Thursday, April 21, 2011

We drink alcohol like our mates drink alcohol - or...? What is driving a habit?

Perhaps not so surprising, but research has found that we copy our friends´ behaviour when it comes to alcohol consumption. We drink like our friends.

“The influence of your friends and people you have connections with can affect your health just as much as your family history or your genetic background," says Nicholas Christakis, professor of medicine at Harvard University and lead author of a study of drinking habits.

In the study, self-reported alcohol intake over time followed changes in the alcohol intake of the respondents' social contacts and researchers found that a person was 50 percent more likely to drink heavily if a person they are directly connected with also drinks heavily and 36 percent more likely to drink heavily if a friend of a friend drinks heavily.

According to The Economist, the world drank the equivalent of 6.1 litres of pure alcohol per person in 2005, (data from the World Health Organisation published on February 11th 2011).

“The biggest boozers are mostly found in Europe and in the former Soviet states. Moldovans are the most bibulous, getting through 18.2 litres each, nearly 2 litres more than the Czechs in second place. Over 10 litres of a Moldovan's annual intake is reckoned to be 'unrecorded' home-brewed liquor, making it particularly harmful to health. Such moonshine accounts for almost 30% of the world's drinking. The WHO estimates that alcohol results in 2.5m deaths a year, more than AIDS or tuberculosis. In Russia and its former satellite states one in five male deaths is caused by drink.”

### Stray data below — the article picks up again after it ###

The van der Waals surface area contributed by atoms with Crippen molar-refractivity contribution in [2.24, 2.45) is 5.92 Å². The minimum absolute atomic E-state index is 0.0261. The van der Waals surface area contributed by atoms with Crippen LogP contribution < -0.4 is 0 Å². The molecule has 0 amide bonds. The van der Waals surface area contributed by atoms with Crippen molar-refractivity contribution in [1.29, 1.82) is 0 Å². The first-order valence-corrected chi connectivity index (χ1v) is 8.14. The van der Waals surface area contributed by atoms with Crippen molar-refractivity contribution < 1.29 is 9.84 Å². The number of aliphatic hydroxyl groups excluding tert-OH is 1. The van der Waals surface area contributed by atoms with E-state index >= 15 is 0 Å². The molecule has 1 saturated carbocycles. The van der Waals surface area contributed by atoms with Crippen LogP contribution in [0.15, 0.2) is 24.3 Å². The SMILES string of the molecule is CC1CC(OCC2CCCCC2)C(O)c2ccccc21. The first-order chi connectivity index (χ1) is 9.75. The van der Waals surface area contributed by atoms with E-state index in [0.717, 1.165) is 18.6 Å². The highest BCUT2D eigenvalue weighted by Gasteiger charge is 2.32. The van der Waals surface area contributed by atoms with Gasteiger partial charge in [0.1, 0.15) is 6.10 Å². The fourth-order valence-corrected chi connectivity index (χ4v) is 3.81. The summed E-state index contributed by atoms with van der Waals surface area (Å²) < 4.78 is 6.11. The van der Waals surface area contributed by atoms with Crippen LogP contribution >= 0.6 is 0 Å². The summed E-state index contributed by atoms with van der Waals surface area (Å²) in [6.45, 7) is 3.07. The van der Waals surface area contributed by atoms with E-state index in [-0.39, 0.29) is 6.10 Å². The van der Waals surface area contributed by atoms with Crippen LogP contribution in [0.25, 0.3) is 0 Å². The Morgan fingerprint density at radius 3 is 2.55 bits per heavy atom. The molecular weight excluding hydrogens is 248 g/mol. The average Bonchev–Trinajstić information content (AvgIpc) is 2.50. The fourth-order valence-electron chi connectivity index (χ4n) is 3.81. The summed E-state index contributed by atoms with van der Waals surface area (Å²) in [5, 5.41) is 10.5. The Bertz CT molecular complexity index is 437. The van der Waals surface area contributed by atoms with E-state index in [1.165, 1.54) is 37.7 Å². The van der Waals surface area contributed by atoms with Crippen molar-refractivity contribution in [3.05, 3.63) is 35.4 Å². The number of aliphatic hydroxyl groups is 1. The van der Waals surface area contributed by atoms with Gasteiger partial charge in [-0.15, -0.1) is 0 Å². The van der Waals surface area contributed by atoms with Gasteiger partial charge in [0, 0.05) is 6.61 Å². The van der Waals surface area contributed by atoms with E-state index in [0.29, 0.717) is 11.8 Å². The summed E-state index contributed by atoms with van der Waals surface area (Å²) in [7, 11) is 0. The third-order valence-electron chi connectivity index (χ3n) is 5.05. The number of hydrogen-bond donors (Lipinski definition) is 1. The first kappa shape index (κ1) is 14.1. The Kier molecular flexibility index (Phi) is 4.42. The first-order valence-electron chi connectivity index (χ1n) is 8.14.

Is the Harvard research giving us a solution to the drinking problems of the world (or use it as a way to sell more drinks...)? Can we send out troops of drinkers or non-drinkers to spread their habits to others? I´m not sure.

We don´t really know if we drink because our buddies are drinking, or if we hang out with the buddies who like their booze in the same way as us...

My dad was an alcoholic, and he didn´t become one because his friends were heavy consumers. No, he wanted to justify his drinking urge by spending his day in a house where everyone else craved the vodka as well. If you want to eat rubbish food, be negative in your mindset or drink yourself to death, you will not be comfortable to have friends who are little positive, wholesome angels. No, you will think those healthy people are annoying – and you will prefer those who don´t nag or judge you. Addictions are complex, and no one who has never felt the craving can understand someone who has.

But anyway, if you are surrounded with ‘good’ influence at early age, I think that may give you a choice in life, beyond your biological mix of genes attracting you to bad stuff.

10 food & drinks trends if you are interested in this area:

And an article from MIT, explaining why it´s hard to break a habit:

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